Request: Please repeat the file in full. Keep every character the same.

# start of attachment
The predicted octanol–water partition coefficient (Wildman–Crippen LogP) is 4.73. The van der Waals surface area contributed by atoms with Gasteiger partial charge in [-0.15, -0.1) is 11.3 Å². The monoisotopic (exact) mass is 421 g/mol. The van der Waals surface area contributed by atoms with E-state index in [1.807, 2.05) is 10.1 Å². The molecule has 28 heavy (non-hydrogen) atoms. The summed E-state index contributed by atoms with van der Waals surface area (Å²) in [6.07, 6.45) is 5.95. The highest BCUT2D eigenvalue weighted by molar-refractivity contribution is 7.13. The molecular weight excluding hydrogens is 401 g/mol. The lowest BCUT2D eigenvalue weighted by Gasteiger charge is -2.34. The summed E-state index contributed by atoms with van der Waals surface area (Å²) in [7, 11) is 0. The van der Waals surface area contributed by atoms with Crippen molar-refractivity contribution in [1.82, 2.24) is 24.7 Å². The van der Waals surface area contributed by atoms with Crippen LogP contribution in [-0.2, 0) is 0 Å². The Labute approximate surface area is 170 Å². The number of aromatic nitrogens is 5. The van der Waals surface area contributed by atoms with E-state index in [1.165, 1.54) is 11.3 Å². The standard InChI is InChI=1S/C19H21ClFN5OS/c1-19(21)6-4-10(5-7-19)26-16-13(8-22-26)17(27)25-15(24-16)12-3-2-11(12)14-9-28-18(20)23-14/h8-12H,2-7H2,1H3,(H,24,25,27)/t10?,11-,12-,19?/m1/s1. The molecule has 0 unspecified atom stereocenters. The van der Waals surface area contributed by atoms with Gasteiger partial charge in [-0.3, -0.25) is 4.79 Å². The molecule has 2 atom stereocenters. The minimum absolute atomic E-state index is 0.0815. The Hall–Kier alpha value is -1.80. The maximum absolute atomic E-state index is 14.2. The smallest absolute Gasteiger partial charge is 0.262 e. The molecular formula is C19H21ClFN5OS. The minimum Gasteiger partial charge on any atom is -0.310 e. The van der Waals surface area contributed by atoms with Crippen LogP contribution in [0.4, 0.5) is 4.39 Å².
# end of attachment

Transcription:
The predicted octanol–water partition coefficient (Wildman–Crippen LogP) is 4.73. The van der Waals surface area contributed by atoms with Gasteiger partial charge in [-0.15, -0.1) is 11.3 Å². The monoisotopic (exact) mass is 421 g/mol. The van der Waals surface area contributed by atoms with E-state index in [1.807, 2.05) is 10.1 Å². The molecule has 28 heavy (non-hydrogen) atoms. The summed E-state index contributed by atoms with van der Waals surface area (Å²) in [6.07, 6.45) is 5.95. The highest BCUT2D eigenvalue weighted by molar-refractivity contribution is 7.13. The molecular weight excluding hydrogens is 401 g/mol. The lowest BCUT2D eigenvalue weighted by Gasteiger charge is -2.34. The summed E-state index contributed by atoms with van der Waals surface area (Å²) in [7, 11) is 0. The van der Waals surface area contributed by atoms with Crippen molar-refractivity contribution in [1.82, 2.24) is 24.7 Å². The van der Waals surface area contributed by atoms with Crippen LogP contribution in [-0.2, 0) is 0 Å². The Labute approximate surface area is 170 Å². The number of aromatic nitrogens is 5. The van der Waals surface area contributed by atoms with E-state index in [1.165, 1.54) is 11.3 Å². The standard InChI is InChI=1S/C19H21ClFN5OS/c1-19(21)6-4-10(5-7-19)26-16-13(8-22-26)17(27)25-15(24-16)12-3-2-11(12)14-9-28-18(20)23-14/h8-12H,2-7H2,1H3,(H,24,25,27)/t10?,11-,12-,19?/m1/s1. The molecule has 0 unspecified atom stereocenters. The van der Waals surface area contributed by atoms with Gasteiger partial charge in [-0.3, -0.25) is 4.79 Å². The molecule has 2 atom stereocenters. The minimum absolute atomic E-state index is 0.0815. The Hall–Kier alpha value is -1.80. The maximum absolute atomic E-state index is 14.2. The smallest absolute Gasteiger partial charge is 0.262 e. The molecular formula is C19H21ClFN5OS. The minimum Gasteiger partial charge on any atom is -0.310 e. The van der Waals surface area contributed by atoms with Crippen LogP contribution in [0.4, 0.5) is 4.39 Å².